I remember not so many years ago mailrooms stuffed to the brim with pallets of preprints. During many holiday seasons we went so far as to bring in rented trailers for storage and packed every corner of the building with boxes and skids. Not only were national advertisers excited to have a mechanism to get their message out, but local ROP advertisers also saw the value of preprint advertising.
We often brought in armies of temp labor to load hoppers, and all of us worked 70-hour weeks throughout holiday periods. Thanksgiving was especially ornery with multiple packages and lines of tables pulled together so that carriers could hand insert their multiple packs into a one-part for final delivery.
Fast forward to 2018, where the drop in preprints has become yet another challenge we must face in our industry, and I must admit that I'm not quite sure what exactly happened. Sure, we still have preprints during the week, but definitely not as many. We still have Sunday packages, but they're nowhere near as thick as just a few short years ago.
Are we doing all we can to stop yet another backslide in our industry?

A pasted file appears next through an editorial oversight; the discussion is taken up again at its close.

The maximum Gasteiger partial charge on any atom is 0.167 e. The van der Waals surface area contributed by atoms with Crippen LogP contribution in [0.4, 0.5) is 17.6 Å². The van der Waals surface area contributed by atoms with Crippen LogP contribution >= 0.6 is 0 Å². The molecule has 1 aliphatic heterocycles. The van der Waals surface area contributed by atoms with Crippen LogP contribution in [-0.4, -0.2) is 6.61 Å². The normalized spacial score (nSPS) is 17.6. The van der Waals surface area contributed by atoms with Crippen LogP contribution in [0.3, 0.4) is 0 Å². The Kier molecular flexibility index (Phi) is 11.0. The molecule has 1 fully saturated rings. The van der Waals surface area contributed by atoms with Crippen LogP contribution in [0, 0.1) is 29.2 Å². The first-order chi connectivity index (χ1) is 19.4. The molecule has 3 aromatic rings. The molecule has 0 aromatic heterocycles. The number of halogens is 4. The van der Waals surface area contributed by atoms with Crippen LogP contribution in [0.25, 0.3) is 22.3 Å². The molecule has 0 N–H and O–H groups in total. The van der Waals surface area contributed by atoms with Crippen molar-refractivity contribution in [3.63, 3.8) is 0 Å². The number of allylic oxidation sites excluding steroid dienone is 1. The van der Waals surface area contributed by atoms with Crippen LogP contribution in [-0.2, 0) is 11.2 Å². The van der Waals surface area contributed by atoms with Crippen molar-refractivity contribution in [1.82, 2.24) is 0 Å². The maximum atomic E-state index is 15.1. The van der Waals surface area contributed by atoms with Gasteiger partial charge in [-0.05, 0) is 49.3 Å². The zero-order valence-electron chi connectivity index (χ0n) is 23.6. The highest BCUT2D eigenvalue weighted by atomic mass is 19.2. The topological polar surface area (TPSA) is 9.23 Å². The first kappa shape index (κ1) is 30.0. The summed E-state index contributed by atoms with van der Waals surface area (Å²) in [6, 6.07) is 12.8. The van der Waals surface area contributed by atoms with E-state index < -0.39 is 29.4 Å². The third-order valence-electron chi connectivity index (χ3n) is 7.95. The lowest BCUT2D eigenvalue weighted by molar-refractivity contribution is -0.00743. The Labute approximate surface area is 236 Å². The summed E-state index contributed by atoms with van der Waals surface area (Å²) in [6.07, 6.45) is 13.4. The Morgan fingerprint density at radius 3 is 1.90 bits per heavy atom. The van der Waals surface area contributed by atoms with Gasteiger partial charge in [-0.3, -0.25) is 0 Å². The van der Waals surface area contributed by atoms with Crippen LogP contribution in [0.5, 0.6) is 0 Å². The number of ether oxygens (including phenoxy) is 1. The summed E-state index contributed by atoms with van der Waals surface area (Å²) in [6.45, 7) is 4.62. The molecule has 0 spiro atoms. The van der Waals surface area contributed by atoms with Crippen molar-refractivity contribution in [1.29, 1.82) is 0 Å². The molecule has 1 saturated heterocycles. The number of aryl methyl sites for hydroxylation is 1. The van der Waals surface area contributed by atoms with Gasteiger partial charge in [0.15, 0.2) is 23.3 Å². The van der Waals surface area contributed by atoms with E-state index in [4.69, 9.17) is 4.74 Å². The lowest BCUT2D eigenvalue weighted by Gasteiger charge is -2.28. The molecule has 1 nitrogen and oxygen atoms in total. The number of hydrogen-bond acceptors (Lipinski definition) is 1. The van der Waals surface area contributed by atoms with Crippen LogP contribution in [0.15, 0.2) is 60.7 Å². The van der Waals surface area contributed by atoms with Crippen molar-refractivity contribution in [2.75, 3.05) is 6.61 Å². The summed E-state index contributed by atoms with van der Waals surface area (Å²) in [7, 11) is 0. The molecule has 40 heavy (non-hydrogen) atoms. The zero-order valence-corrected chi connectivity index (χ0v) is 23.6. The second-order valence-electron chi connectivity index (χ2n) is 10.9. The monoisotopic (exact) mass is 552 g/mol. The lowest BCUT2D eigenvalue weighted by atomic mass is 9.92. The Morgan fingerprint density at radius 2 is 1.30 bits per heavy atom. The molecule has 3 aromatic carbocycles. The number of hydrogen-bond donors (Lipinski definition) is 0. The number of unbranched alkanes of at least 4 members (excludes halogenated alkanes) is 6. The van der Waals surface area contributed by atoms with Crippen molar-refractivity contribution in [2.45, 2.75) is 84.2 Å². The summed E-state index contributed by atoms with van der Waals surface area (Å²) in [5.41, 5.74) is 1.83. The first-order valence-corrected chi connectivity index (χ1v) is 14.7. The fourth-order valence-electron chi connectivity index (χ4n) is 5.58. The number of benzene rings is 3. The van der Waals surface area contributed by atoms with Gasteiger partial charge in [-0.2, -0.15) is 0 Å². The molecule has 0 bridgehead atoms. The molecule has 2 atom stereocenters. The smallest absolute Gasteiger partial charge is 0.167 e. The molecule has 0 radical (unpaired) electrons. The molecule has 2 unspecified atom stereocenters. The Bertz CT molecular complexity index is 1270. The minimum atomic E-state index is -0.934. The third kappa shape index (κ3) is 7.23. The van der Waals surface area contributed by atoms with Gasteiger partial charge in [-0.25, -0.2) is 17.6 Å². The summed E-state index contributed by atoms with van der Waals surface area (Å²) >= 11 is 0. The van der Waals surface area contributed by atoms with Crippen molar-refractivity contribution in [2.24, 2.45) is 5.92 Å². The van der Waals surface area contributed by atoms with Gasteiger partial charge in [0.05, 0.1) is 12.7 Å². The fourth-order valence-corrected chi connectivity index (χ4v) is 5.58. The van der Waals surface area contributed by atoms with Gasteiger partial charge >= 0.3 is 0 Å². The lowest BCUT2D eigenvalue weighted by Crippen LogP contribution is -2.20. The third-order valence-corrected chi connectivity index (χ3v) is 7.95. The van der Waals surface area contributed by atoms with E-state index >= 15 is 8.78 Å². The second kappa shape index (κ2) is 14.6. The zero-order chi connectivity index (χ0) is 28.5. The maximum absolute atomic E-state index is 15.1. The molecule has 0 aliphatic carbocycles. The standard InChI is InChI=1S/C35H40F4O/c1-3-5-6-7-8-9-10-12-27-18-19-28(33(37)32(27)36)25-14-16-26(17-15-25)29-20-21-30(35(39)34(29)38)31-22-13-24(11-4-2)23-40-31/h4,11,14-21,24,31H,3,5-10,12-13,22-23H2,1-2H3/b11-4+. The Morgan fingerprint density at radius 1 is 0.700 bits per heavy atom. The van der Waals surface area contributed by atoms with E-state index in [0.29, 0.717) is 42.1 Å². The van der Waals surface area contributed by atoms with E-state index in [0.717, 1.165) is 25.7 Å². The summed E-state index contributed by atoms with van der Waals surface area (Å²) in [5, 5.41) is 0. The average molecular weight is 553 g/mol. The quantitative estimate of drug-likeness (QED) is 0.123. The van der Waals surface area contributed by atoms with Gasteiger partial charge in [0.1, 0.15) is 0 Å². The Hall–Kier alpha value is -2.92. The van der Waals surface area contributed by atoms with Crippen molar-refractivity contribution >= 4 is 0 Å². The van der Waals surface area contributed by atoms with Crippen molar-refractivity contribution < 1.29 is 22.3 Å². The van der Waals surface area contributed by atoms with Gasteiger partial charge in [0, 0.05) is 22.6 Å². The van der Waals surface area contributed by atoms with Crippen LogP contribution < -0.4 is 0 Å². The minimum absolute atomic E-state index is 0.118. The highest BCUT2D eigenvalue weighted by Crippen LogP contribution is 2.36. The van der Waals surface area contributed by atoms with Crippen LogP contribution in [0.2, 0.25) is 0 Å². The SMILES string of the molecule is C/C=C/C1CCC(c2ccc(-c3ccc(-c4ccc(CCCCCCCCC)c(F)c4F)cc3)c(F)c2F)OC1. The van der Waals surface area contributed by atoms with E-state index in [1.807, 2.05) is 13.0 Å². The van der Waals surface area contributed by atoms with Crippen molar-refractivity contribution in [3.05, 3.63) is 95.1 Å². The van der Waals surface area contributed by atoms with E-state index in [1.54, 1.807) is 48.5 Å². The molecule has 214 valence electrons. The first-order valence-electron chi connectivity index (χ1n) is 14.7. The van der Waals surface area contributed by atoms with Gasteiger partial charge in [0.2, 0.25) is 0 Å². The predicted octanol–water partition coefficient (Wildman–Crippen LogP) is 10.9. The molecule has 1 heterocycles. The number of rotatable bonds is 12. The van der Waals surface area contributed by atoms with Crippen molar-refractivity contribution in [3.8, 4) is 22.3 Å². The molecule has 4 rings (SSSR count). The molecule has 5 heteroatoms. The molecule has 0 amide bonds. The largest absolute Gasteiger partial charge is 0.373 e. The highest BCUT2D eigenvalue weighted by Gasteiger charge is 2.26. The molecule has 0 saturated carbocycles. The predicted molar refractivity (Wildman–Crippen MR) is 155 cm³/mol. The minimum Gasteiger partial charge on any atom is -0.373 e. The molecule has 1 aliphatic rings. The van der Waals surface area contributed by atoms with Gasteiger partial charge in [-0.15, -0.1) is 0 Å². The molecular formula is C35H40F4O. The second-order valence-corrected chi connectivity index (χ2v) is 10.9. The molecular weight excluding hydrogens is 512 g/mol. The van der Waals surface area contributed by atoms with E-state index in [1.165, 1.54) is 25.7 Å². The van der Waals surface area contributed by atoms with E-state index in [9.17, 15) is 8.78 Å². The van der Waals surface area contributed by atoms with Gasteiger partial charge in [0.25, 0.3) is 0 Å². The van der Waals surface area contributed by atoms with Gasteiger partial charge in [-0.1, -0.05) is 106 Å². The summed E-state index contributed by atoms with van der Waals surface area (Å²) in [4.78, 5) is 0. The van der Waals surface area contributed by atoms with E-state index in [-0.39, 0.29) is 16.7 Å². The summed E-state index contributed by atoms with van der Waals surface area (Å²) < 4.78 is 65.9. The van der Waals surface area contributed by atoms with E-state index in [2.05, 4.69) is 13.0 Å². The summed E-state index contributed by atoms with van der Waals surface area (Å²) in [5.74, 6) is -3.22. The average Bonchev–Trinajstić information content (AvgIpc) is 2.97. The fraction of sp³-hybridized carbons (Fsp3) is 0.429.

For once, I don't think we can blame the internet or technology as a whole. Many newspapers have experimented with digital preprints, but I don't believe they've caught on quite as well as were expected.
If you don't know by now, I love print. I believe in digital but just love print. In this article, I'd like to point out the advantages paper preprints have over digital. With the strength of social media, digital media, video streaming, tablets, cell phones, etc. there remains one area of print media that still offers more than can be replaced by any of these digital options--preprints.
Selling Ideas to Customers
Just a few years ago, the Wall Street Journal published an article that found less than 1 percent of people who read newspapers online click through to digital circulars. If you've ever tried to view a digital preprint on your phone, you know that it's just about impossible and isn't very user friendly.
Additionally, the article claimed that more than 80 percent of individuals who read a print newspaper look through the preprints. These are pretty favorable statistics, yet for one reason or another we are experiencing a decline in preprint numbers and associated revenues.
I recently read a promotional piece that outlined some very favorable aspects of preprints over digital. It stated that Walmart cut spending on circulars in certain regions and foot traffic in those regions decreased. It went on to reference a Daily Beast article that stated JC Penney's marketing team had found their customers browsed print circulars, but would still do their shopping online or in the store. They too saw a large drop in sales when they discontinued their catalogs (i.e. print).
So, circling back around, I don't quite understand why we're now seeing a decline in preprint advertising, but I sincerely believe this is one area we still have time to get out in...